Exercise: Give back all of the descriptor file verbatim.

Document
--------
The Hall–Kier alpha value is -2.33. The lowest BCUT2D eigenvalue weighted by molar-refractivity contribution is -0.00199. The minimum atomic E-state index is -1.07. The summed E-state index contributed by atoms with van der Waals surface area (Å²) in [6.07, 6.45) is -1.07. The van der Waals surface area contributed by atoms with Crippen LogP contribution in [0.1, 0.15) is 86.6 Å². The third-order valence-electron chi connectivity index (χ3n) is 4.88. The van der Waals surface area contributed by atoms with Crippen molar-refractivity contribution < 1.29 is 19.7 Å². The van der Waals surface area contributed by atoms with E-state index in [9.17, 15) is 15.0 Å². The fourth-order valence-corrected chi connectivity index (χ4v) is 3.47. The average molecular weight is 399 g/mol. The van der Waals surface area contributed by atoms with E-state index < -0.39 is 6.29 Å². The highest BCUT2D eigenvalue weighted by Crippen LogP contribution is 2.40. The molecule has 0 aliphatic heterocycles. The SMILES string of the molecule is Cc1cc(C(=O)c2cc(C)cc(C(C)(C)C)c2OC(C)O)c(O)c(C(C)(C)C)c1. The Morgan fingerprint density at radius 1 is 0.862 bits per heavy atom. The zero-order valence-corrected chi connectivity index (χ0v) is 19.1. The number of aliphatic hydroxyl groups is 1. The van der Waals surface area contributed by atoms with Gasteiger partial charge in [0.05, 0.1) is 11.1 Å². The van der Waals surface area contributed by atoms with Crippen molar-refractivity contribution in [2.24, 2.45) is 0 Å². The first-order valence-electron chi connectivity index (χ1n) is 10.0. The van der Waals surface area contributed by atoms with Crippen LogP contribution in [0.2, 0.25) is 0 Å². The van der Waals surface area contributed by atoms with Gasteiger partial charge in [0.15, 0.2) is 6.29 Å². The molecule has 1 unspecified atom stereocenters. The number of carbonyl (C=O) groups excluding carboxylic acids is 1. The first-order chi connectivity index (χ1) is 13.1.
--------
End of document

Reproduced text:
The Hall–Kier alpha value is -2.33. The lowest BCUT2D eigenvalue weighted by molar-refractivity contribution is -0.00199. The minimum atomic E-state index is -1.07. The summed E-state index contributed by atoms with van der Waals surface area (Å²) in [6.07, 6.45) is -1.07. The van der Waals surface area contributed by atoms with Crippen LogP contribution in [0.1, 0.15) is 86.6 Å². The third-order valence-electron chi connectivity index (χ3n) is 4.88. The van der Waals surface area contributed by atoms with Crippen molar-refractivity contribution < 1.29 is 19.7 Å². The van der Waals surface area contributed by atoms with E-state index in [9.17, 15) is 15.0 Å². The fourth-order valence-corrected chi connectivity index (χ4v) is 3.47. The average molecular weight is 399 g/mol. The van der Waals surface area contributed by atoms with E-state index < -0.39 is 6.29 Å². The highest BCUT2D eigenvalue weighted by Crippen LogP contribution is 2.40. The molecule has 0 aliphatic heterocycles. The SMILES string of the molecule is Cc1cc(C(=O)c2cc(C)cc(C(C)(C)C)c2OC(C)O)c(O)c(C(C)(C)C)c1. The Morgan fingerprint density at radius 1 is 0.862 bits per heavy atom. The zero-order valence-corrected chi connectivity index (χ0v) is 19.1. The number of aliphatic hydroxyl groups is 1. The van der Waals surface area contributed by atoms with Gasteiger partial charge in [0.05, 0.1) is 11.1 Å². The van der Waals surface area contributed by atoms with Crippen molar-refractivity contribution in [2.24, 2.45) is 0 Å². The first-order valence-electron chi connectivity index (χ1n) is 10.0. The van der Waals surface area contributed by atoms with Crippen LogP contribution in [0.2, 0.25) is 0 Å². The van der Waals surface area contributed by atoms with Gasteiger partial charge in [0.15, 0.2) is 6.29 Å². The molecule has 1 unspecified atom stereocenters. The number of carbonyl (C=O) groups excluding carboxylic acids is 1. The first-order chi connectivity index (χ1) is 13.1.